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PLoS By Category | Recent PLoS Articles
Critical Care and Emergency Medicine - Infectious Diseases - Public Health and Epidemiology - Respiratory Medicine

Severity of Influenza A 2009 (H1N1) Pneumonia Is Underestimated by Routine Prediction Rules. Results from a Prospective, Population-Based Study
Published: Thursday, October 11, 2012
Author: Agnar Bjarnason et al.

by Agnar Bjarnason, Gudlaug Thorleifsdottir, Arthur Löve, Janus F. Gudnason, Hilmir Asgeirsson, Kristinn L. Hallgrimsson, Berglind S. Kristjansdottir, Gunnsteinn Haraldsson, Olafur Baldursson, Karl G. Kristinsson, Magnus Gottfredsson

Background

Characteristics of patients with community-acquired pneumonia (CAP) due to pandemic influenza A 2009 (H1N1) have been inadequately compared to CAP caused by other respiratory pathogens. The performance of prediction rules for CAP during an epidemic with a new infectious agent are unknown.

Methods

Prospective, population-based study from November 2008–November 2009, in centers representing 70% of hospital beds in Iceland. Patients admitted with CAP underwent evaluation and etiologic testing, including polymerase chain reaction (PCR) for influenza. Data on influenza-like illness in the community and overall hospital admissions were collected. Clinical and laboratory data, including pneumonia severity index (PSI) and CURB-65 of patients with CAP due to H1N1 were compared to those caused by other agents.

Results

Of 338 consecutive and eligible patients 313 (93%) were enrolled. During the pandemic peak, influenza A 2009 (H1N1) patients constituted 38% of admissions due to CAP. These patients were younger, more dyspnoeic and more frequently reported hemoptysis. They had significantly lower severity scores than other patients with CAP (1.23 vs. 1.61, P?=?.02 for CURB-65, 2.05 vs. 2.87 for PSI, P<.001) and were more likely to require intensive care admission (41% vs. 5%, P<.001) and receive mechanical ventilation (14% vs. 2%, P?=?.01). Bacterial co-infection was detected in 23% of influenza A 2009 (H1N1) patients with CAP.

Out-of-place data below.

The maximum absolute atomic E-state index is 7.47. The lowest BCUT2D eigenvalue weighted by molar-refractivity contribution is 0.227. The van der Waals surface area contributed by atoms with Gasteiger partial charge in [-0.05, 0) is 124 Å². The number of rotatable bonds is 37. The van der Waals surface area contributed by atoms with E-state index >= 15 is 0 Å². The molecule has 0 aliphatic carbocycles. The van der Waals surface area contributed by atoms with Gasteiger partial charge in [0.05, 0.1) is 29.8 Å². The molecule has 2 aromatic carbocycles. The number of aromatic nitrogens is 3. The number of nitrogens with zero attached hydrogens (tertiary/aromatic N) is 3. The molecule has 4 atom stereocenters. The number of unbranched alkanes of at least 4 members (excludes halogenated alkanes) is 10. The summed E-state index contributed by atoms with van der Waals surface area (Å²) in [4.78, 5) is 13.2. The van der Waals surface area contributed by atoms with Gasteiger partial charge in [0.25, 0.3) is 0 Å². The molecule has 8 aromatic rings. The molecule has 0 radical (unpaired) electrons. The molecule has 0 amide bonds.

Conclusions

Clinical characteristics of CAP caused by influenza A 2009 (H1N1) differ markedly from CAP caused by other etiologic agents. Commonly used CAP prediction rules often failed to predict admissions to intensive care or need for assisted ventilation in CAP caused by the influenza A 2009 (H1N1) virus, underscoring the importance of clinical acumen under these circumstances.

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